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Re: [SCA-JML] Bonsai Cutter

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  • sigrune@aol.com
    Those are interesting blades. They are sometimes classed and noted as doctor s knives a few edo period doctors were noted to carry such blades, the
    Message 1 of 4 , Oct 1, 2007
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      Those are interesting blades.

      They are sometimes classed and noted as "doctor's knives"
      a few edo period doctors were noted to carry such blades, the speculation goes that they were more useful as tools instead of as weapons... no thrusting point... personally I do not believe this particular theory.

      A few reserarchers feel that they are (or are new-made copies of) larger blades that have been broken and reworked. The most common method of construction: soft core steel surrounded on the edge and sides by a hard steel; needs to have the hard steel come past the end of the core to provide a functional tip to a sword or knife. If this is broken or lost, the remaining portion only has the hard steel on the cutting edge, to place a conventional kissaki on it, would result in most of the kissaki being of core steel which will never harden.

      By "reversing" the kissaki (like a scandinavian seax) you will still have quite a functional cutting tip, without having to severly re-work the piece. (thus risking delamination of welds, when reforging as well as excessive carbon loss)

      If you look at many japanese utility knives and kitchen knives you will see that seax like shape, the prevalent theory is the design was more economical to make with less chance of failure in construction by the less skilled cutlery makers. (speculation of broken/failed/worn-out nihonto being made into common household cutlery never goes over well... but lets face it practically wise, I am sure local blacksmiths reworked quite a few military arms into tools and cutlery for the local populous when their condition was too poor to sell or trade. Steel has always been valuable to most cultures and very much so in Japan.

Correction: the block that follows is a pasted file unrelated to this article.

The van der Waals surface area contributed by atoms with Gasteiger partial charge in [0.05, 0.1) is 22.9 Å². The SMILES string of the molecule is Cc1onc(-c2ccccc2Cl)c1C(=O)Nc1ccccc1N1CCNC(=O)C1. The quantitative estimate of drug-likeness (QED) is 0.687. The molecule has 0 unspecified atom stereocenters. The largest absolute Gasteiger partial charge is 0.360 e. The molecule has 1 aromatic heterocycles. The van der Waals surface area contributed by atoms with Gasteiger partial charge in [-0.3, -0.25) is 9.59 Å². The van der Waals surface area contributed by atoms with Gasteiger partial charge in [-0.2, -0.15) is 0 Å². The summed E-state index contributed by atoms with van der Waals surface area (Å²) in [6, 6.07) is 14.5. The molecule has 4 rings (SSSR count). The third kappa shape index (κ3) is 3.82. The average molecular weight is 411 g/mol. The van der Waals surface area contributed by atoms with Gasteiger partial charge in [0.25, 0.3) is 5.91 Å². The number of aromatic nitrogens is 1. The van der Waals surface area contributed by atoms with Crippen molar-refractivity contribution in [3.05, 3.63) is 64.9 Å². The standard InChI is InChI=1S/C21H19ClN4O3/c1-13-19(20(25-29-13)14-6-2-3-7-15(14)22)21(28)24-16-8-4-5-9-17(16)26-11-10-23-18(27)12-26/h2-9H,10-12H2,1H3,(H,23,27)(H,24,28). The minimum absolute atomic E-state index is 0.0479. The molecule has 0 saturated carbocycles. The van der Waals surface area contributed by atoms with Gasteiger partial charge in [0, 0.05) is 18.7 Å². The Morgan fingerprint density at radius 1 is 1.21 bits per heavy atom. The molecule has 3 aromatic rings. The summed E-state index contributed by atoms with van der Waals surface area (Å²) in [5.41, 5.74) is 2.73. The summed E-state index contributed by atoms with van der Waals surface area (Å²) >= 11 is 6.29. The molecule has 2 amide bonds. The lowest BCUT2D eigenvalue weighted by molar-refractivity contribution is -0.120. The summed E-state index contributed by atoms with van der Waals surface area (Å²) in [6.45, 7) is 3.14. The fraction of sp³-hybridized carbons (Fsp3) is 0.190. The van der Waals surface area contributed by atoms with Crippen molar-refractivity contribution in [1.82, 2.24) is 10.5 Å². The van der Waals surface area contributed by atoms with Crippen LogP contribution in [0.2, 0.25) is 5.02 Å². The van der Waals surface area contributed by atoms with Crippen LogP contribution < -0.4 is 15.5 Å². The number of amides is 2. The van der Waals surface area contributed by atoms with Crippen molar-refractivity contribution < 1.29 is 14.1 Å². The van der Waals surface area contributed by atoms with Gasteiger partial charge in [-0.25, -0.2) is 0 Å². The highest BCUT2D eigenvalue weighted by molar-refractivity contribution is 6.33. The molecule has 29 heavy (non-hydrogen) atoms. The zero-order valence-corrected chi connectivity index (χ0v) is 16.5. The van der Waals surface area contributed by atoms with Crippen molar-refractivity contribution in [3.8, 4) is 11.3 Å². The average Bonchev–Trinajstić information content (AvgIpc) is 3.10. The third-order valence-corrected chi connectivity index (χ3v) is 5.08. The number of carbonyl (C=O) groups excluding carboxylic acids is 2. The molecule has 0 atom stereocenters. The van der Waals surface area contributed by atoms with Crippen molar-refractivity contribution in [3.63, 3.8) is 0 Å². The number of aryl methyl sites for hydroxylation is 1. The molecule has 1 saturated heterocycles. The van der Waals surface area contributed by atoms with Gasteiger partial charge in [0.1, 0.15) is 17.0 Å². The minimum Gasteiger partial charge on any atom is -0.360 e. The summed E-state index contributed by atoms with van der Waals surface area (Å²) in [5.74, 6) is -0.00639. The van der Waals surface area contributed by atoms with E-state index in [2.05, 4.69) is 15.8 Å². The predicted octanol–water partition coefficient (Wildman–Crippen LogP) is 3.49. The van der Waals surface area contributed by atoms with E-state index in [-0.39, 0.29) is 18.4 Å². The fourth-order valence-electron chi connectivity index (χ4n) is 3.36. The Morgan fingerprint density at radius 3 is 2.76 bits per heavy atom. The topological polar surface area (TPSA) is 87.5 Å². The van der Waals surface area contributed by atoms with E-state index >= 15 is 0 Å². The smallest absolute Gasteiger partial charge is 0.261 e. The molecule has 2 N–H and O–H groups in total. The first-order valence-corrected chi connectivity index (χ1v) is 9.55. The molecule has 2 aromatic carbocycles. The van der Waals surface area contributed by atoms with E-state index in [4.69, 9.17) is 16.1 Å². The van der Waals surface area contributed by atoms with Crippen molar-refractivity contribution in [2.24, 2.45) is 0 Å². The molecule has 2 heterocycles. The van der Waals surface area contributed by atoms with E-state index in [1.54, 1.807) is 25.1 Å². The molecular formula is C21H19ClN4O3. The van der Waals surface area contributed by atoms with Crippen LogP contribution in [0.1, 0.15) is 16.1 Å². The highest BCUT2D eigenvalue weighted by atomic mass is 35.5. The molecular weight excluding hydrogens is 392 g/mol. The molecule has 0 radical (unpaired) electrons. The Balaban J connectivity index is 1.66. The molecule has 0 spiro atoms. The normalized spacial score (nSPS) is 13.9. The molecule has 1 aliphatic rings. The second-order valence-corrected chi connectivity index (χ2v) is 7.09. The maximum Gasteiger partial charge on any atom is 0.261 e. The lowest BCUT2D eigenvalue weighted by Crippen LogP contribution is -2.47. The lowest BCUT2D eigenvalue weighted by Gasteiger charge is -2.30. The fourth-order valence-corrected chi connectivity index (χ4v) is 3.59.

-Takeda
    • David Nesmith
      Added to this description, utility knives often are beveled on only one side to make construction and sharpening easier. One sided blades, if laminated at
      Message 2 of 4 , Oct 1, 2007
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        Added to this description, utility knives often are beveled on only one side to make construction and sharpening easier. One sided blades, if laminated at all, were only 2 layers, one hard and one soft, and not folded. Obviously, the hard steel would be on the flat side so that it will be exposed on the edge.

        Ishikawa

        sigrune@... wrote: Those are interesting blades.

        They are sometimes classed and noted as "doctor's knives"
        a few edo period doctors were noted to carry such blades, the speculation goes that they were more useful as tools instead of as weapons... no thrusting point... personally I do not believe this particular theory.

        A few reserarchers feel that they are (or are new-made copies of) larger blades that have been broken and reworked. The most common method of construction: soft core steel surrounded on the edge and sides by a hard steel; needs to have the hard steel come past the end of the core to provide a functional tip to a sword or knife. If this is broken or lost, the remaining portion only has the hard steel on the cutting edge, to place a conventional kissaki on it, would result in most of the kissaki being of core steel which will never harden.